The House of the Four Winds by Mercedes Lackey and James Mallory : Review

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The rulers of tiny, impoverished Swansgaard have twelve daughters and one son. While the prince’s future is assured, his twelve sisters must find their own fortunes.

Disguising herself as Clarence, a sailor, Princess Clarice intends to work her way to the New World. When the crew rebels, Clarice/Clarence, an expert with rapier and dagger, sides with the handsome navigator, Dominick, and kills the cruel captain.

Dominick leads the now-outlawed crew in search of treasure in the secret pirate haven known as The House of Four Winds. They encounter the sorceress Shamal, who claims Dominick for her own—but Clarice has fallen hard for Dominick and won’t give him up without a fight.

Full of swashbuckling adventure, buoyant magic, and irrepressible charm, The House of the Four Winds is a lighthearted fantasy romp by a pair of bestselling writers

The House of the Four Winds (A Dozen Daughters, #1) is the first book in a new series by veteran authors Mercedes Lackey and James Mallory. Reading new books by Mercedes Lackey is always a difficult thing for me do, not because I dislike her books — she is without a doubt my favorite author, but because her Valdemar books have set such a high standard that any of her other books do not compare. James Mallory on the other hand has only a few books that I have read, all written with Mercedes Lackey, and each one better than the book written before it. I am more than happy to say the House of the Four Winds stands up very well when compared to anything else either author has written. With swashbuckling pirates, strange magic, and hidden treasures this story has a bit of everything it needs to grab your attention and never let you go.

With her family unable to provide the support and dowries of her and her eleven sisters, Princess Clarice of Swansgaarde sets off into the world in attempt to make a living for herself in her chosen career, a master swordsman, but to be considered a master requires the experience and reputation she does not have. To get both of these things Clarice disguises herself as the well-off traveler Mr. Clarence Swann and signs on with the first merchant ship that will take her on as a passenger. When the crew of the ship she has chosen finds itself forced to mutiny Clarice and the rest of the crew are quickly labeled pirates. She soon finds herself sailing in search of hidden treasure and a way to clear the names of the crew, all while attempting to keep anyone from discovering her secret.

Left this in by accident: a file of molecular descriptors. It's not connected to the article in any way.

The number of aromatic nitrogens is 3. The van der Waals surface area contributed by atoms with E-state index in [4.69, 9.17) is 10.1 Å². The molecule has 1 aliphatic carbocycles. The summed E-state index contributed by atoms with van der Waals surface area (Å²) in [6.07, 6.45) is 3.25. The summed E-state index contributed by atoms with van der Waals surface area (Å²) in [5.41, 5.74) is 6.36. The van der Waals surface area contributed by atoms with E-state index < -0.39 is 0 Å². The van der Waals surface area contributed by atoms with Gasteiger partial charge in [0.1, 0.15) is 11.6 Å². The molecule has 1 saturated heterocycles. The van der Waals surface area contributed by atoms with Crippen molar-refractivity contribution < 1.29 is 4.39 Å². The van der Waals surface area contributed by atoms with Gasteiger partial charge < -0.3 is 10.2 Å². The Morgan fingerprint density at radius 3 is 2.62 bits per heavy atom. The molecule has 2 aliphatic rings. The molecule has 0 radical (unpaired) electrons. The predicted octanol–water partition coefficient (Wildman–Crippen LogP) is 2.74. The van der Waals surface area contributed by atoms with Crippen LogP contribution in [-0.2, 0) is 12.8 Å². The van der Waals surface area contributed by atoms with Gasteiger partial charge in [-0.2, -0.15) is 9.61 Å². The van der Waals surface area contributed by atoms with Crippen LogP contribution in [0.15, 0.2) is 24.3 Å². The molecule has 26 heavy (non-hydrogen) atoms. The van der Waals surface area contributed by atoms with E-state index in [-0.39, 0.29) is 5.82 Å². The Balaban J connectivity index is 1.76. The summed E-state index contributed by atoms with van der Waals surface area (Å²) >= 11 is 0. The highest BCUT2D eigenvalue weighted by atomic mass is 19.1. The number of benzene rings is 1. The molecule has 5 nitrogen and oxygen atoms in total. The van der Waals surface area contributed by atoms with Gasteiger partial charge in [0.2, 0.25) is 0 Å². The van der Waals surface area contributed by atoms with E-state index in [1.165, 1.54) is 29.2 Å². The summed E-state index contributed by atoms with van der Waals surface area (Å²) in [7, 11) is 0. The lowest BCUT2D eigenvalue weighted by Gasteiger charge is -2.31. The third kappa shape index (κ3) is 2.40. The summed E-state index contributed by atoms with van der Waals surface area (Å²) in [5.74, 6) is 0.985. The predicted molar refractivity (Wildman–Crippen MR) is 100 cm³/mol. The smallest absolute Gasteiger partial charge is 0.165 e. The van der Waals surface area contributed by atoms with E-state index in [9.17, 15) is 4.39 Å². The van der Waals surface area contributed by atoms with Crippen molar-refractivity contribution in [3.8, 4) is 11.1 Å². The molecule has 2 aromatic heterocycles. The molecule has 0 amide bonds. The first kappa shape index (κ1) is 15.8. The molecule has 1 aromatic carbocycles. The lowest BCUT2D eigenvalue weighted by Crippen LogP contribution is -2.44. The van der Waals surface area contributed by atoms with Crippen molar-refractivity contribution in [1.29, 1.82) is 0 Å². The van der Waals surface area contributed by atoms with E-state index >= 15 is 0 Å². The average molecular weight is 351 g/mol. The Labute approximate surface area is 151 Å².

There were only a few minor issues that irked me with this book, one of which was Clarice being a princess. It is made very clear she is from a duchy, part of a larger kingdom, so would she not be merely a lady until she married into the peerage? The only other issue I had is that this book was supposed to take place in an alternate version of earth, one with additional countries and a strange magic, but other than a few similar names there was not much to suggest that we shared a common world in any way, which disappointed me to a small degree.

That being said, this is definitely a book I think everyone should pick up and read. While it seems to be more romance than anything else, it has a great plot with an interesting magic system. The characters are very believable and enjoyable that you can connect with on many levels. Not to mention it’s written in part by Mercedes Lackey, and I don’t think I would be able to live with myself if I didn’t do what I could to convince everyone to pick it up and read it. Trust me, you won’t regret it!

Already I find myself obsessively checking to see if the sequel has been announced yet, and if so, when it will be published.

The House of the Four Winds is set to be released August 5th by Tor Books.

I received a free copy of this novel in exchange for an honest review.

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One response to “The House of the Four Winds by Mercedes Lackey and James Mallory : Review

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